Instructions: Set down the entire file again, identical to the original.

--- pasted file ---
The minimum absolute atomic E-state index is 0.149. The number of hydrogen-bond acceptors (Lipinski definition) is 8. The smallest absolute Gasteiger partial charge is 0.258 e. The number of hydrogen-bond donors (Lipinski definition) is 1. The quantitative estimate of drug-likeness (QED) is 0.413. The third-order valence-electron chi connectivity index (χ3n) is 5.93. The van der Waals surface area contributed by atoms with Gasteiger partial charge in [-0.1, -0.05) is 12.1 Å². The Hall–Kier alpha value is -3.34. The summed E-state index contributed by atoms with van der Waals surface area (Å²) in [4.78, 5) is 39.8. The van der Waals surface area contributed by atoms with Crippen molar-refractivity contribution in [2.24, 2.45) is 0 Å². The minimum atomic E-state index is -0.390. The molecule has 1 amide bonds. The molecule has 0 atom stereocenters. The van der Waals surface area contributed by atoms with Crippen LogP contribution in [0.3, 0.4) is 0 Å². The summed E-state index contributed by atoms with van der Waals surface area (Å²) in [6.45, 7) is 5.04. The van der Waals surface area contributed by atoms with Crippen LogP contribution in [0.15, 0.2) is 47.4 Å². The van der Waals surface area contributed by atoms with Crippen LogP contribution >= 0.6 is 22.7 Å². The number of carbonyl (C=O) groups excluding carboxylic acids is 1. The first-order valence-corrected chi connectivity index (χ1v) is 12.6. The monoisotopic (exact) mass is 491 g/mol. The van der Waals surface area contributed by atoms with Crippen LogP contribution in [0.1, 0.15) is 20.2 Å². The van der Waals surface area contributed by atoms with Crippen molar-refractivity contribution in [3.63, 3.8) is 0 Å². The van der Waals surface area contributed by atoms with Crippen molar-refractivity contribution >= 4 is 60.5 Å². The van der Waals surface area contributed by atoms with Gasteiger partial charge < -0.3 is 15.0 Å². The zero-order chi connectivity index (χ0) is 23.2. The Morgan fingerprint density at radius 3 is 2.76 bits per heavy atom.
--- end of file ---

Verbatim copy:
The minimum absolute atomic E-state index is 0.149. The number of hydrogen-bond acceptors (Lipinski definition) is 8. The smallest absolute Gasteiger partial charge is 0.258 e. The number of hydrogen-bond donors (Lipinski definition) is 1. The quantitative estimate of drug-likeness (QED) is 0.413. The third-order valence-electron chi connectivity index (χ3n) is 5.93. The van der Waals surface area contributed by atoms with Gasteiger partial charge in [-0.1, -0.05) is 12.1 Å². The Hall–Kier alpha value is -3.34. The summed E-state index contributed by atoms with van der Waals surface area (Å²) in [4.78, 5) is 39.8. The van der Waals surface area contributed by atoms with Crippen molar-refractivity contribution in [2.24, 2.45) is 0 Å². The minimum atomic E-state index is -0.390. The molecule has 1 amide bonds. The molecule has 0 atom stereocenters. The van der Waals surface area contributed by atoms with Crippen LogP contribution in [0.3, 0.4) is 0 Å². The summed E-state index contributed by atoms with van der Waals surface area (Å²) in [6.45, 7) is 5.04. The van der Waals surface area contributed by atoms with Crippen LogP contribution in [0.15, 0.2) is 47.4 Å². The van der Waals surface area contributed by atoms with Crippen LogP contribution >= 0.6 is 22.7 Å². The number of carbonyl (C=O) groups excluding carboxylic acids is 1. The first-order valence-corrected chi connectivity index (χ1v) is 12.6. The monoisotopic (exact) mass is 491 g/mol. The van der Waals surface area contributed by atoms with Crippen LogP contribution in [0.1, 0.15) is 20.2 Å². The van der Waals surface area contributed by atoms with Crippen molar-refractivity contribution in [3.63, 3.8) is 0 Å². The van der Waals surface area contributed by atoms with Crippen molar-refractivity contribution >= 4 is 60.5 Å². The van der Waals surface area contributed by atoms with Gasteiger partial charge < -0.3 is 15.0 Å². The zero-order chi connectivity index (χ0) is 23.2. The Morgan fingerprint density at radius 3 is 2.76 bits per heavy atom.